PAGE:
|TRS(3 pole) cable||1||TRRS(4 pole) cable works too.|
|Diode||42||You need SMD for low profile.|
|Key Cap||42||1u x 40, 1.5u x 2|
|Spacer M2 7.5mm||10||use 3mm for low profile|
|Spacer M2 9mm or 11mm||4|
|Screw M2 4mm||28|
|OLED Module||1 or 2|
|4x1 Pin Male Header||2||For OLED|
|4x1 Pin Female Socket||2||For OLED|
|SK6812MINI||54||Front side x 42, back side x 12|
|Addressable LED Strip||2||exclusive with SK6812MINI|
If you build the firmware yourself, it will take some time to set up the environment, so it's best to start at the beginning. \ For more information, please see https://github.com/foostan/crkbd/blob/master/doc/firmware_en.md.
PCB is reversible; use one for the left hand side and the other for the right.
For non Low Profile keyswitches
Solder diodes as indicated in the picture. You can place it on either side, but front side is recommended if you implement under-glow LED. You can use SMD diodes too.
Diode has polarity; make sure to match the polarity with PCB silkscreen.
<- Before | After ->
For Low Profile Keyswitches
If you use low profile keyswitches, you have to implement SMD diodes on the back side. Otherwise, diodes will interfere with top plate.
As with normal diodes, SMD diodes have polarity. The lines on the SMD diode should be on the same side as the line on the PCB silkscreen.
Implement LEDs under keyswitches (No. 7 through 27) upward facing, and others (No. 1 through 6) on the back side(under-glow), as indicated in the picture.
For No.7 to 27 LEDs, Install LEDs from the back side as shown below. Note the 'o' silkscreen marking and use them as a guide to implement LEDs in the direction. On some versions of the PCB (e.g. Corne-cherry v2), the 'o' silkscreen marking has been replaced by a white square around one of the pads, but the principle is still the same.
The LED has one pad that is shaped like a square. That square should connect to the pad that has the 'o' silkscreen marking:
There are many different techniques on how to solder the LEDs, but this video might give you an idea on how to do it.
For No. 1 to 6 LEDs, solder the pattern on the side of the device (highlighted in pink on the picture) and the PCB pattern(blue on the picture). Apply flux and take small amount of solder with a soldering iron and press it on the edge of the patterns.
LEDs are connected in the order of the number on the picture above. If it turns on only halfway, it is likely that first LED that doesn't turn on or the last LED that turns on is not implemented correctly.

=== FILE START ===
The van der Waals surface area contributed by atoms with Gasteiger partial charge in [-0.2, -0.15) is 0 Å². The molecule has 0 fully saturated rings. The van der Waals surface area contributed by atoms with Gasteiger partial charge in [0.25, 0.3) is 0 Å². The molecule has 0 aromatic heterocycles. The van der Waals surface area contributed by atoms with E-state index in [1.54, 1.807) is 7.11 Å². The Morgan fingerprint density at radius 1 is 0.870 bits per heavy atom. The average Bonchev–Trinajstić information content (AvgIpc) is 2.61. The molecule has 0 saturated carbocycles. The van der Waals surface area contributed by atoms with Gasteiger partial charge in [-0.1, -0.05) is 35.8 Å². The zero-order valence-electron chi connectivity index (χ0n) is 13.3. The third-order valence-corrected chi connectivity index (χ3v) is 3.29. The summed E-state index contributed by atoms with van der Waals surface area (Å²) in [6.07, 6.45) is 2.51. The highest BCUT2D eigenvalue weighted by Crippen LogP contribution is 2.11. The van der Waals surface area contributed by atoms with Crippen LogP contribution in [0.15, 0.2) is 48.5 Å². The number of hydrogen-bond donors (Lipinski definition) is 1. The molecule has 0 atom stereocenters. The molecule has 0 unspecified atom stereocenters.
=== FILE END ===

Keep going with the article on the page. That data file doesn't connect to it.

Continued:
Note that the default Crkbd firmware has LEDs turned off, so you'll have to turn them on before you can test (see the firmware section for instructions how).
To use OLED modules, short circuit the jumper patterns. Only short circuit the front side
Install TRRS sockets and reset switches as in the picture. For OLEDs, also implement pin sockets.
Before you start, flash the Crkbd firmware to the ProMicros to make sure they are alright.
The ProMicro is then installed in the set of holes that has a white frame on the frontside of the PCB. Make sure you solder it in the right set of holes, as desoldering the ProMicro is hard. Implement pin headers in the white frame, then install ProMicro with its backside up.
The picture is the right hand side, but it's the same for the left hand side - pins into the through holes in the white frame as seen from the frontside, placing the ProMicro with its backside up.
Implement pin header onto the OLED modules, then insert them into the pin sockets.
Adjust the height of the spacer accordingly to the height of pin header. Most common pin header/socket and 11mm spacers are used in the picture.
With using sockets for mounting ProMicro, you can replace it easily when it breaks. Two methods are introduced here.
Refer to Helix Buildguide
ProMicro kit with spring loaded headers is available at Yusha-Kobo
Using OLEDs available at Yusha-Kobo which come with low profile header, together with and 9mm spacers, you can build them think and gap-less.
Low profile pin sockets are available from Akizuki Denshi etc. Requires some work.
Install a couple of 12x1 pin sockets on a breadboard.
Using male 12x1 pin headers, fixate ProMicro onto the pin sockets.
Remove plastic pin holders, solder the pins to ProMicro, and then cut extra pins.
Spring loaded headers can make the height lower.
Comparing pin-headers in the picture. Headers come with OLED available at Yusha-Kobo are lower.
It is recommended to test the ProMicro and OLED modules before installing keyswitches because rework would be difficult after that.
First, build QMK Firmware for built for Crkbd and install on ProMicro (if you haven't already done so).
Using the default keymap, OLED will show information on the keyswitches being pressed. Check the connections by short-circuiting keyswitch soldering pads with tweezers or a bit of soldering wire. Check all of them.
If you have OLED displays, you can verify that all keys are responding by looking at the log information showed there. It will say which row and column was pressed, e.g.
0x2. Using the tweezers or wire, connect each buttons soldering pads and make sure the display changes. If something isn't working, take note of the which row x column it is that isn't working, as it can help when troubleshooting.
If you have mounted LEDs, also make sure all of them are turned on. As note before, the default firmware has LEDs turned off, so you have to turn them on in the firmware before you test.